6 Questions with Albert DaCosta, the founder of Paragon 28 who is defining the future of extremities
In 2005, Albert DaCosta and I worked together at Wright Medical where he was the Director of Sales for Biologics & Extremities. Fast forward to the end of 2010 and Albert co-founded Paragon 28 (“Paragon” means the perfect embodiment of a concept and “28” equates to the number of bones in the foot). From very humble beginnings, P28 grew into a powerhouse in the Foot & Ankle segment of Orthopedics. Today, Albert is the President & CEO and I sat down with him to ask a few questions to better understand the amazing Paragon 28 story.
1. What was the genesis of Paragon 28?
Hey Tiger and thank you for the interview. The reality is that Paragon 28 was started out of frustration. It was frustration from experiencing a market full of people interested in capitalizing on the amazing growth of this young and emerging segment but very few truly interested in being part of defining this segment. The fact is that as an emerging market the opportunity exists to help define and create the descriptions that will ultimately advance the science and benefit patients for years to come. Paragon was truly founded to be the most significant part of defining what this segment will ultimately become.
2. How was Paragon 28 originally funded?
The idea of funding has truly evolved for us. Initially, Lee Rosenthal and I put together our life savings and flew out to Germany to partner with Normed, a pioneer in the foot and ankle space to supply the plates and screws that are essential to developing a foot and ankle portfolio. Our desire was to focus on some innovative areas of the segment that were still ignored or underserved. We believed that the proceeds from the sale of Normed products would fund our ambitious development goals outside of traditional plates and screws. We quickly realized that this strategy would stretch our timeline beyond what was acceptable for our team so we initialized our first capital raise in 2011. At that time we had a few friends and family investors enter the round and we were fortunate to have a single Angel investor who shared our vision and he came in and closed that round in only 6 months. We have never looked back!
3. How did the Normed acquisition by Zimmer change your business?
The acquisition of Normed by Zimmer was truly a turning point for our company. This was the time we realized that we didn’t want or couldn’t afford to be dependent on anyone else. Although it was a tough time it turned out to be one of the best things that could have happened as we directed every resource to create the best plate and screw system on the market. Normed represented around 72% of our business at the time and today we are 100% in control of our future. If we are going to do anything, it has to address a need or dramatically improve the expected outcome.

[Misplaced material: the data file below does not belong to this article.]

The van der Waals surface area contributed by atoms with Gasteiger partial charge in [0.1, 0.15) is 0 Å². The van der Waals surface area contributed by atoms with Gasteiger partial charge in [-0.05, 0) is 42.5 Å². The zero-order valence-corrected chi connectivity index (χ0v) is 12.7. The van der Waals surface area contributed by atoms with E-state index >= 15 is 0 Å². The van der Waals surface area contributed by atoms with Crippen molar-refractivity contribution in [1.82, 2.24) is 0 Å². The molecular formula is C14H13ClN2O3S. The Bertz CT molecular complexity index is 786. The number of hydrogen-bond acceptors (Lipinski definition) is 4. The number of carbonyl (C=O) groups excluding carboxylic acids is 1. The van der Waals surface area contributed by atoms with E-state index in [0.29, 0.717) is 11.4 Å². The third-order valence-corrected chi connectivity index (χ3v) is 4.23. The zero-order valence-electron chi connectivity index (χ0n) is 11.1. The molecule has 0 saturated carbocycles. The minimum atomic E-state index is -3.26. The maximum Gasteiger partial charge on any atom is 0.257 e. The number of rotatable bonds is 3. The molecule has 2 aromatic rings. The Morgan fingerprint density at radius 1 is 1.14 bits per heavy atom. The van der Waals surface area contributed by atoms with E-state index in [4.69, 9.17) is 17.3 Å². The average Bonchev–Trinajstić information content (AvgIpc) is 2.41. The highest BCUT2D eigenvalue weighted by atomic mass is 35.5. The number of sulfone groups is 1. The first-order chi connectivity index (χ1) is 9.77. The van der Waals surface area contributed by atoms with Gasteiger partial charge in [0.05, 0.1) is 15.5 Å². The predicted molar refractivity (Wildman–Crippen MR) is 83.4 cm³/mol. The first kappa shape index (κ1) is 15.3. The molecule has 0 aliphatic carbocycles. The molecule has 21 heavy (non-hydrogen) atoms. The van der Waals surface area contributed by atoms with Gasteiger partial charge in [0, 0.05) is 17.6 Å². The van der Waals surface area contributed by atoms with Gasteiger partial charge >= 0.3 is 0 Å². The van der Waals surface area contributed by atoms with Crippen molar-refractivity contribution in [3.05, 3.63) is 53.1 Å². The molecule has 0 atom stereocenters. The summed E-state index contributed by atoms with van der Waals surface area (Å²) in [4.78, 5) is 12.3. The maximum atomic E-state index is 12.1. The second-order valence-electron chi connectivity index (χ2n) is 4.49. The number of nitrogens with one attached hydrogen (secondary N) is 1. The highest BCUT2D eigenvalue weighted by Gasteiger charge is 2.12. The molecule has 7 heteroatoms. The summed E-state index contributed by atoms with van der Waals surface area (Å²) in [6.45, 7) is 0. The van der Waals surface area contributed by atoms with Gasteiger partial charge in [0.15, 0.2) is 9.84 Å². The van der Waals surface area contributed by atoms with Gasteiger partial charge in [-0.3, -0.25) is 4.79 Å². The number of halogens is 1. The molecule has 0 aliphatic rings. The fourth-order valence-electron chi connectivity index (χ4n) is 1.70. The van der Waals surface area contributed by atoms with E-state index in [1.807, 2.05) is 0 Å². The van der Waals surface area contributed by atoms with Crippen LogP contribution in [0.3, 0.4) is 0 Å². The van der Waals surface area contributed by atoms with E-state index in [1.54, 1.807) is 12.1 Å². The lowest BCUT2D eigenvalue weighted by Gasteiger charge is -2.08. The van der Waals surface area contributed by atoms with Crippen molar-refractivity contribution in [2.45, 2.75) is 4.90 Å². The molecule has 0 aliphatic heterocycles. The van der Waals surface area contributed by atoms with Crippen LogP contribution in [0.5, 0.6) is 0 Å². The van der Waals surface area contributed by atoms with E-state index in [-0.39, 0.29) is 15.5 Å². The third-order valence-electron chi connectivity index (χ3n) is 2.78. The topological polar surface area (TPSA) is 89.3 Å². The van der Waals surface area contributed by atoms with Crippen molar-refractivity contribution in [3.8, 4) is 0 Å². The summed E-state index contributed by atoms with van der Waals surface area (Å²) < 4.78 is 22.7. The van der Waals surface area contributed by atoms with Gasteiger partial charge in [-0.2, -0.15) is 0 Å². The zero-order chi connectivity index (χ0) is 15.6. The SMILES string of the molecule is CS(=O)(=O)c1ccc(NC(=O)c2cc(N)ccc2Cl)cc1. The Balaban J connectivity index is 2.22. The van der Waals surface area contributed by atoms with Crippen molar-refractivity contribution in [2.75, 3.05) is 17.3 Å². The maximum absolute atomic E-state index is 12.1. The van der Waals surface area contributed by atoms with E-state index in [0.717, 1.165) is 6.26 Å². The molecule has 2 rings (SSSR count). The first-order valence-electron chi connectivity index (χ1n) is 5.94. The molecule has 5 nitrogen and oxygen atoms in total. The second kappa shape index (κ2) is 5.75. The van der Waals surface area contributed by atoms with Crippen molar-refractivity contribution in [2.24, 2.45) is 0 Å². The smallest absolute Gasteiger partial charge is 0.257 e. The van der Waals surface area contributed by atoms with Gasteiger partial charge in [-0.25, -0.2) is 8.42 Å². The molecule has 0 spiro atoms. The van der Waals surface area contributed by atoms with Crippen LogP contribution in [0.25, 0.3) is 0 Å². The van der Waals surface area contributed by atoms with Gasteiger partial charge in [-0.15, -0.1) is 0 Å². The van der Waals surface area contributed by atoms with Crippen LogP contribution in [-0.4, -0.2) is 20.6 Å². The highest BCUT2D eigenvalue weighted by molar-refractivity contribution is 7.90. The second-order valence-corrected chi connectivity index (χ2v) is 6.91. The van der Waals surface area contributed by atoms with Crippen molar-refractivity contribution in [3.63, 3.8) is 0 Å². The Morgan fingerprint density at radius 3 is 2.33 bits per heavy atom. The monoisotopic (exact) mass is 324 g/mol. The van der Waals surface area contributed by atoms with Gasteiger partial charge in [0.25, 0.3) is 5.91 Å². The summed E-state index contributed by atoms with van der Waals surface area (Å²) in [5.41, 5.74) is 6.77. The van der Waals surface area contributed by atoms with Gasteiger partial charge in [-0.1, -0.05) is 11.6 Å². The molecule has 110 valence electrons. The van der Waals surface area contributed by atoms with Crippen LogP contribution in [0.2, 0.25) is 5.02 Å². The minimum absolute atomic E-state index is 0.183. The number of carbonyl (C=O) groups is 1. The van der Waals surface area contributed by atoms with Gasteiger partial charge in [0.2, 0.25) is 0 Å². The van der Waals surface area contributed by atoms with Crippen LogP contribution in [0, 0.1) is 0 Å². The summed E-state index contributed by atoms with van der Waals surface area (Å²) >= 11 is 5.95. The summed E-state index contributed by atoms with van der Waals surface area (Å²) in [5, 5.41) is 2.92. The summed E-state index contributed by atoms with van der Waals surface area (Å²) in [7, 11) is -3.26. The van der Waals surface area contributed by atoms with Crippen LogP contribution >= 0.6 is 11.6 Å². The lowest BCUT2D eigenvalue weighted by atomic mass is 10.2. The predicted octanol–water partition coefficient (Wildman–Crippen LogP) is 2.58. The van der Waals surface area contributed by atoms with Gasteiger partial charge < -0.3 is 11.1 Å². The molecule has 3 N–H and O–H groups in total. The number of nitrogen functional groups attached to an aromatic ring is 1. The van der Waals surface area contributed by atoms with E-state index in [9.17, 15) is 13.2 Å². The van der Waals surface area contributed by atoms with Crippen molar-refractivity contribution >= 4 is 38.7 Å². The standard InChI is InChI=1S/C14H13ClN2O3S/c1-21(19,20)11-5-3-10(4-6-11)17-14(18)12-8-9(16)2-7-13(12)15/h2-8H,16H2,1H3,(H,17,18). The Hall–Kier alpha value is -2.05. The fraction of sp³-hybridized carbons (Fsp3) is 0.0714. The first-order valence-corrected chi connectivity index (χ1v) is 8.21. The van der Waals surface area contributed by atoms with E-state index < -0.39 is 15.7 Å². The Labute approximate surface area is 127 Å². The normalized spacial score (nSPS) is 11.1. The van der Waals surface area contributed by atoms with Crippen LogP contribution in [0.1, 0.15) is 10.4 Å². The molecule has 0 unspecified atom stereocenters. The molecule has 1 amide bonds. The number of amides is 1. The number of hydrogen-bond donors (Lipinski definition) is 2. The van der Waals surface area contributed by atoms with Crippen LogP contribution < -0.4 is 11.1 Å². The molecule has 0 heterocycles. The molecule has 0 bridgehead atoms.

4. Extremities is a very competitive space. How is your team able to innovate faster than the competition?
Tiger, I have to say that innovation is something that comes naturally when you have a sincere passion for what you do. We eat, sleep and breathe foot and ankle. We have participated in thousands of surgeries amongst our team. When we are not working we are debating the soft tissue structures and ailments of the foot and ankle to rationalize what could be wrong with the descriptions that exist today. We focus on meaningful research, not research for marketing purposes. It is research to better understand what we don’t yet comprehend about certain ailments. We want to help everyone that is excited about our segment to make better solutions and improve surgical outcomes for patients. When you pay attention to all these things, innovation is something that comes naturally, it is effortless. Our engineers, marketing team, executives and sales team all share this passion and excitement to be part of something amazing. To be a part of defining a space and for us there is nothing we care more about then foot and ankle. I know that may sound cliché but the reality is that is the secret behind the success of Paragon 28.
In addition, we are not built on a single platform. We don’t have a technology that defines the company but rather we focus on all things foot and ankle. If we need PEEK or Nitinol or suture based solutions for an improved outcome we create it. This really helps to prevent finding a home for something innovative. Instead, we find the best solution for each specific need. We love that about our approach and it keeps us always stretching the boundaries of innovation.
5. What can you tell us about your current trajectory?
We have been very fortunate that our surgeon customers seem to share our enthusiasm for being a part of something great. As a private company we don’t disclose our financial statistics but I can tell you that we have been growing at 7+ times the markets reported annual growth rate and that does not seem to be slowing down any time soon. This year alone we are planning to launch over 20 exciting disruptive projects and beyond that our pipeline continues to grow every day.
6. What does your crystal ball say about the future of Paragon 28?
I think the best way to describe the future of P28 is to quote a surgeon in Florida that said: “If you’re a surgeon that continually thinks about why you do the things you do, you are probably using Paragon 28 products”. This really describes what we hope to be as a company. My personal goal is to have people talk about our contributions to this segment long after we are gone.